Funding boost for Butterwick Children's Hospice in Stockton will transform lives

Graham Leggatt-Chidgey

Graham Leggatt-Chidgey

First published in News
Last updated

A CHILDREN'S hospice in the North-East is celebrating a funding boost which will help transform the lives of teenagers.

Butterwick House Children's Hospice at Stockton has been awarded a £77,610 grant from Children in Need which will go towards providing care at a new extension.

The hospice, which serves children, young people and their families from Teesside, County Durham, North Yorkshire and Wearside, is building a Transition Unit.

The unit has been entirely funded by a grant from the Department of Health and will provide accommodation and facilities for young people between the ages of 13 and 25.

The Children in Need funding, confirmed today, will help fund the additional costs for the hospice to put in place a special package of age appropriate care that will work solely towards giving life limited teenagers more freedom of choice.

Butterwick Chief Executive, Graham Leggatt-Chidgey, said: "The construction of our new Transition Unit will be completed by April 2014, and will offer a tailored package of age appropriate care to young people aged 13-25 years old, who currently receive patchy services at best, that are often not suited to their level of emotional development, maturity and clinical need.

"This new Independent Life Skills project will be focused upon the needs of our 13 to 17-year-old patients, who we will be working with to develop their independence and confidence, to enable them to achieve their individual full potential, whatever that may be."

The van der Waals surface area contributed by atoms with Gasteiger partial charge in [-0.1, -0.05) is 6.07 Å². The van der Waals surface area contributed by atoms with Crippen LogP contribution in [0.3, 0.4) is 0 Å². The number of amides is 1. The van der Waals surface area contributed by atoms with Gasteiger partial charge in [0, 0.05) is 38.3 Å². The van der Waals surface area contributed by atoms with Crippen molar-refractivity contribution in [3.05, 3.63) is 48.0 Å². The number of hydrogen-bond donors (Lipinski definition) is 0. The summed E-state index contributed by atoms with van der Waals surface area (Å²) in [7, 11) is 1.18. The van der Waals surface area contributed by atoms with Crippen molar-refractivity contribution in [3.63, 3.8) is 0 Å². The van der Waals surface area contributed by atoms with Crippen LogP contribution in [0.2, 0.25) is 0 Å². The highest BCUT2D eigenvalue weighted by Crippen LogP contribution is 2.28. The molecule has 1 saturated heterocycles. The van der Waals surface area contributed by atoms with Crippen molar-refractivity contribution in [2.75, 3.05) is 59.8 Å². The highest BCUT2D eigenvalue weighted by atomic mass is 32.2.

The Children in Need money will enable the hospice to operate a weekend respite service for teenage patients, which will allow them to start to develop their own independence through learning new skills.

These will include budgeting and shopping, learning to prepare light meals and snacks, trip and entertainment planning, and themed games nights or challenges.

It will also allow them to become more involved in the decisions about their condition management, respite services, personal budgets and longer term educational and work options.

Mr Leggatt-Chidgey added: "Our young people are really excited about the new unit opening, particularly the teenagers who find the surroundings a little too 'babyish' at times. They have told us the sort of things which they would like to see in a teenage hospice and we have reflected this in our planning.

"We are delighted to have been given this financial endorsement by Children in Need who have recognised the importance of this service."

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